I do not think that the reason for the slovenliness of the current era is primarily economic. Many of my friends and acquaintances have more money than I do, but few bother to dress well regularly. An acquaintance of mine bumped into me at the grocery store yesterday, and complemented me on being well dressed. He had holes in his pants, but his net worth is well up in the millions. I note, by the way, that he is an extremely nice and well educated man, and that he can be seen looking tweedy and smart when the occasion calls for it. I also note that torn and faded jeans sell for more than what I pay for khakis, and Nike makes sneakers that cost more than Allen Edmonds tassel loafers and longwings. There are many reasons for all of this (including what our fellow commenter Rene might call nostalgie de la boue), but with the availability of eBay, discount stores and 70% off sales, choosing to dress in athleisure wear 24/7 is not primarily an economic or even a “class” decision.

  9. Maurizio Bruno | January 27, 2018 at 2:54 pm |

    René,
    Je pense moi aussi, que le choix des vêtements, de l’habillement, au-delà de la futilité des apparences, illustre de manière forte le rapport des individus au monde, au réel, aux autres, à la valeur des choses…

  10. Speaking of “high hat” Yesterday I went with my daughter to look at a house. When the real estate agent saw me he said ” You’re all duded up today “. What was I wearing in 2018 to be considered “all duded up”? Suit and tie ? Noo. How about Sport coat, khakis and loafers? Nope. Faded 5 pocket cords, rumpled old Lands End OCBD and desert boots.
    We are not coming out of this downward spiral, it’s over. If you are not wearing cargo shorts or jeans with a t shirt in the near future I foresee people openly mocking us, maybe being chased down the street for tucking in your shirt.

  11. Note that the article cites the very first symptom of the trend towards informality as the khaki trousers that everyone started wearing after the War. What we think of today as the canonical “Ivy League look” is not the more formal pre-war look – it had already taken some crucial steps toward greater informality. It was natural for the trend to continue.

  12. Thrifty Trad | January 28, 2018 at 12:45 am |

    cameron,
    Does that mean that before World War II, Ivy League students were wearing woolen or linen trousers, rather than khakis?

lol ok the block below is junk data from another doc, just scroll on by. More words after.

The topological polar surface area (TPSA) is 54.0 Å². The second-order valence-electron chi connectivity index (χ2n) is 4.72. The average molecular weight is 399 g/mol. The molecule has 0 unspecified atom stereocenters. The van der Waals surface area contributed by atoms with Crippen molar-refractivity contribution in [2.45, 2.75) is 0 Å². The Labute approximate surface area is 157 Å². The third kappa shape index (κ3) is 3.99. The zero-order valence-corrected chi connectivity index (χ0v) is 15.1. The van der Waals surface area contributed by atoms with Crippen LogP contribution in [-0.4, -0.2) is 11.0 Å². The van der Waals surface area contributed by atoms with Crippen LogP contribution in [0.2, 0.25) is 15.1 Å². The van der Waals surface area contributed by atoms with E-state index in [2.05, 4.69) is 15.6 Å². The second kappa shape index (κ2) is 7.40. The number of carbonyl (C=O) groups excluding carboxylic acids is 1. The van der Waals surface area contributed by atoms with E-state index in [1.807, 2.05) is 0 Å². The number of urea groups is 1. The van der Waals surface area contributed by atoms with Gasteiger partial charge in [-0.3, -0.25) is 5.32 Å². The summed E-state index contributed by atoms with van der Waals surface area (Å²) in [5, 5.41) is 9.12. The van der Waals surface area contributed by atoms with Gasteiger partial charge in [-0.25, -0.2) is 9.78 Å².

13. Rene Lebenthal | January 28, 2018 at 6:55 am |

    Maurizio,
    Concordo al 100 %
    Buona domenica

  14. Johoandthecats | January 28, 2018 at 10:47 am |

    @ George.

    That’s well beyond what we experieence here in London. You have to be weearing a tie for people to think you’re ‘dressed up’. Still, the trend is eveident and regrettable. Cords, shirt and chukkas is “duded up”? What was the estate agent wearing? Disposable nappies and flip-flops?

  15. @Joho The agent was wearing a plaid button front shirt, (Untucked but at least it had a square bottom) blue jeans and I’m not sure but probably what you call “trainers”.

  16. Huntington Howell | January 28, 2018 at 12:05 pm |

    @Rene Lebenthal

    A friend just sent me this quotation which might be of interest to you:

    “La propreté des chaussures, c’est l’élégance du pauvre”

  17. I played golf with a fellow from Kent, England, last fall. A nice fellow, when he saw my OCBD, khaki’s and sleeveless vest (no cut off sweat shirt that day), he immediately tucked in his golf shirt. He asked about the public course dress code. I told him, anything goes, but I just like what I wear.

    @ Charlottesville

    Sometimes, it’s wise not to look too prosperous or proper. The tattered clothes fellow doesn’t want to be a target, or look wealthy enough to rob.

    Sad state of affairs in the world.

  18. Today I was walking on the jogging route at a local park. I saw a guy I have seen many times from a distance coming toward me. I had wanted to get a closer look at him because he always dressed in what I can best describe as a 90s hip hop look (he’s white). I couldn’t believe, he had to be in his mid 30s, carrying a skateboard, with the ball cap on, really giant baggy high water jeans and a black t shirt with “Compton” written in large white letters. I kinda felt sorry for him, I mean there might be something wrong with him, apparently he doesn’t work. Then I started thinking do I look any different to other people ( who don’t dress “Trad” or “Ivy” ) walking around wearing the same thing I wore in High School in 1968. Is it all cosplay or costume?

  19. Rene Lebenthal | January 29, 2018 at 11:46 am |

    @Huntington Howell
    Nice Quotation. And so true. Being properly dressed is not only a question of money but also of style and education. And clean shoes are definitley a part of this.
    Merci

  20. Charlottesville | January 29, 2018 at 12:38 pm |

    Maurizio et Rene – Je suis d’accord aussi. I have now pretty much exhausted my non-menu French. If clothing really is a statement about our relationship to the world, judging from the clothing of today’s students, the message of tomorrow’s leaders seems to be “I just want to be comfortable, I do not want to grow up, and don’t really care about anyone else.” No doubt I am missing something, and I hope that they will grow out of it, but the signs are not hopeful.